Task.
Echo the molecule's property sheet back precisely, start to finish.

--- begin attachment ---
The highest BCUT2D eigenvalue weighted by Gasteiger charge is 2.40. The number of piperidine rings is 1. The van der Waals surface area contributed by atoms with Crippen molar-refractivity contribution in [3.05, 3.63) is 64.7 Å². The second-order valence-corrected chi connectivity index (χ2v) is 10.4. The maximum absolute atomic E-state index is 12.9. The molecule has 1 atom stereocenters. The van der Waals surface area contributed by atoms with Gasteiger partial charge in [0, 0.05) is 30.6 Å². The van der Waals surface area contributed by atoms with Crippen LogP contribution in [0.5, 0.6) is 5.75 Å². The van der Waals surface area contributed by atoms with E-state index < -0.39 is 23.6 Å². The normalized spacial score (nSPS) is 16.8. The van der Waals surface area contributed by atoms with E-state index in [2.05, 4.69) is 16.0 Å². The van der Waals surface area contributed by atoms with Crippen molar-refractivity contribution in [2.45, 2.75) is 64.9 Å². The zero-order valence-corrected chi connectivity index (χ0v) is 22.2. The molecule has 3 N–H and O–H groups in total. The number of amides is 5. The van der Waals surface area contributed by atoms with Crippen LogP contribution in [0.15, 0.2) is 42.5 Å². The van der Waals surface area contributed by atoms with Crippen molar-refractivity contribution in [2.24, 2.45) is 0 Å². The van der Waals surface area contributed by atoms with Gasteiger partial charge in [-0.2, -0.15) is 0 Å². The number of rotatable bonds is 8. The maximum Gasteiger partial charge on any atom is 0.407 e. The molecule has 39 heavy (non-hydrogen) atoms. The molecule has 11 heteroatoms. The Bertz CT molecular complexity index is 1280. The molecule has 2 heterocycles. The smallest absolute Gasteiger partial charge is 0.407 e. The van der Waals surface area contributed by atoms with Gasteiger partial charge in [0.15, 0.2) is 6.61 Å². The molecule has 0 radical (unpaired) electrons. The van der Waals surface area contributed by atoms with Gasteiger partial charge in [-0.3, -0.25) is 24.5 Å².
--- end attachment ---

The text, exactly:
The highest BCUT2D eigenvalue weighted by Gasteiger charge is 2.40. The number of piperidine rings is 1. The van der Waals surface area contributed by atoms with Crippen molar-refractivity contribution in [3.05, 3.63) is 64.7 Å². The second-order valence-corrected chi connectivity index (χ2v) is 10.4. The maximum absolute atomic E-state index is 12.9. The molecule has 1 atom stereocenters. The van der Waals surface area contributed by atoms with Gasteiger partial charge in [0, 0.05) is 30.6 Å². The van der Waals surface area contributed by atoms with Crippen LogP contribution in [0.5, 0.6) is 5.75 Å². The van der Waals surface area contributed by atoms with E-state index < -0.39 is 23.6 Å². The normalized spacial score (nSPS) is 16.8. The van der Waals surface area contributed by atoms with E-state index in [2.05, 4.69) is 16.0 Å². The van der Waals surface area contributed by atoms with Crippen molar-refractivity contribution in [2.45, 2.75) is 64.9 Å². The zero-order valence-corrected chi connectivity index (χ0v) is 22.2. The molecule has 3 N–H and O–H groups in total. The number of amides is 5. The van der Waals surface area contributed by atoms with Crippen LogP contribution in [0.15, 0.2) is 42.5 Å². The van der Waals surface area contributed by atoms with Crippen molar-refractivity contribution in [2.24, 2.45) is 0 Å². The van der Waals surface area contributed by atoms with Gasteiger partial charge in [-0.2, -0.15) is 0 Å². The number of rotatable bonds is 8. The maximum Gasteiger partial charge on any atom is 0.407 e. The molecule has 39 heavy (non-hydrogen) atoms. The molecule has 11 heteroatoms. The Bertz CT molecular complexity index is 1280. The molecule has 2 heterocycles. The smallest absolute Gasteiger partial charge is 0.407 e. The van der Waals surface area contributed by atoms with Gasteiger partial charge in [0.15, 0.2) is 6.61 Å². The molecule has 0 radical (unpaired) electrons. The van der Waals surface area contributed by atoms with Gasteiger partial charge in [-0.3, -0.25) is 24.5 Å².